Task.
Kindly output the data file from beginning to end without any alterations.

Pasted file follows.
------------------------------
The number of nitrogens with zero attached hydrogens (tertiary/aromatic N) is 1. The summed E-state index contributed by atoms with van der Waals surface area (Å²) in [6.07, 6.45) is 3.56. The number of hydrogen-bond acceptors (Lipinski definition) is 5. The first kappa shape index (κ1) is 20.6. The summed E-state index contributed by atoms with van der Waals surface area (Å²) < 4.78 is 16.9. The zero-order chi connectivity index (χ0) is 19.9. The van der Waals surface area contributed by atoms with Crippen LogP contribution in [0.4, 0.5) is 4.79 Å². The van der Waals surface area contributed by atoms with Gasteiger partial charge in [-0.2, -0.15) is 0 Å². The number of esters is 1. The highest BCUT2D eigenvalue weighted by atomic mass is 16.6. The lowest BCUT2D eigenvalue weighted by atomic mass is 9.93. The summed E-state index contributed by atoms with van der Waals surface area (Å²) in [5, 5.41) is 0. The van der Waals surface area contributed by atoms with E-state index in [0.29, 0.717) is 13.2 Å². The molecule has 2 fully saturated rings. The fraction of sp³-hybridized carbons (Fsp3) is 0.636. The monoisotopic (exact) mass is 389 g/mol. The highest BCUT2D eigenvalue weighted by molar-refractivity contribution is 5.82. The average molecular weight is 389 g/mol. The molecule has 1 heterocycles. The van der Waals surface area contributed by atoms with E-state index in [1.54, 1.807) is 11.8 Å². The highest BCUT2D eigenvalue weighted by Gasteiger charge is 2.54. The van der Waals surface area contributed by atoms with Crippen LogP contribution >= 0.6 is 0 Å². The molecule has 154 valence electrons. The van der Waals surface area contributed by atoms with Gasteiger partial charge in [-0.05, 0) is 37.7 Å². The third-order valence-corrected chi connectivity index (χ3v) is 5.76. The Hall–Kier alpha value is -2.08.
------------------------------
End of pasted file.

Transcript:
The number of nitrogens with zero attached hydrogens (tertiary/aromatic N) is 1. The summed E-state index contributed by atoms with van der Waals surface area (Å²) in [6.07, 6.45) is 3.56. The number of hydrogen-bond acceptors (Lipinski definition) is 5. The first kappa shape index (κ1) is 20.6. The summed E-state index contributed by atoms with van der Waals surface area (Å²) < 4.78 is 16.9. The zero-order chi connectivity index (χ0) is 19.9. The van der Waals surface area contributed by atoms with Crippen LogP contribution in [0.4, 0.5) is 4.79 Å². The van der Waals surface area contributed by atoms with Gasteiger partial charge in [-0.2, -0.15) is 0 Å². The number of esters is 1. The highest BCUT2D eigenvalue weighted by atomic mass is 16.6. The lowest BCUT2D eigenvalue weighted by atomic mass is 9.93. The summed E-state index contributed by atoms with van der Waals surface area (Å²) in [5, 5.41) is 0. The van der Waals surface area contributed by atoms with E-state index in [0.29, 0.717) is 13.2 Å². The molecule has 2 fully saturated rings. The fraction of sp³-hybridized carbons (Fsp3) is 0.636. The monoisotopic (exact) mass is 389 g/mol. The highest BCUT2D eigenvalue weighted by molar-refractivity contribution is 5.82. The average molecular weight is 389 g/mol. The molecule has 1 heterocycles. The van der Waals surface area contributed by atoms with E-state index in [1.54, 1.807) is 11.8 Å². The highest BCUT2D eigenvalue weighted by Gasteiger charge is 2.54. The van der Waals surface area contributed by atoms with Crippen LogP contribution >= 0.6 is 0 Å². The molecule has 154 valence electrons. The van der Waals surface area contributed by atoms with Gasteiger partial charge in [-0.05, 0) is 37.7 Å². The third-order valence-corrected chi connectivity index (χ3v) is 5.76. The Hall–Kier alpha value is -2.08.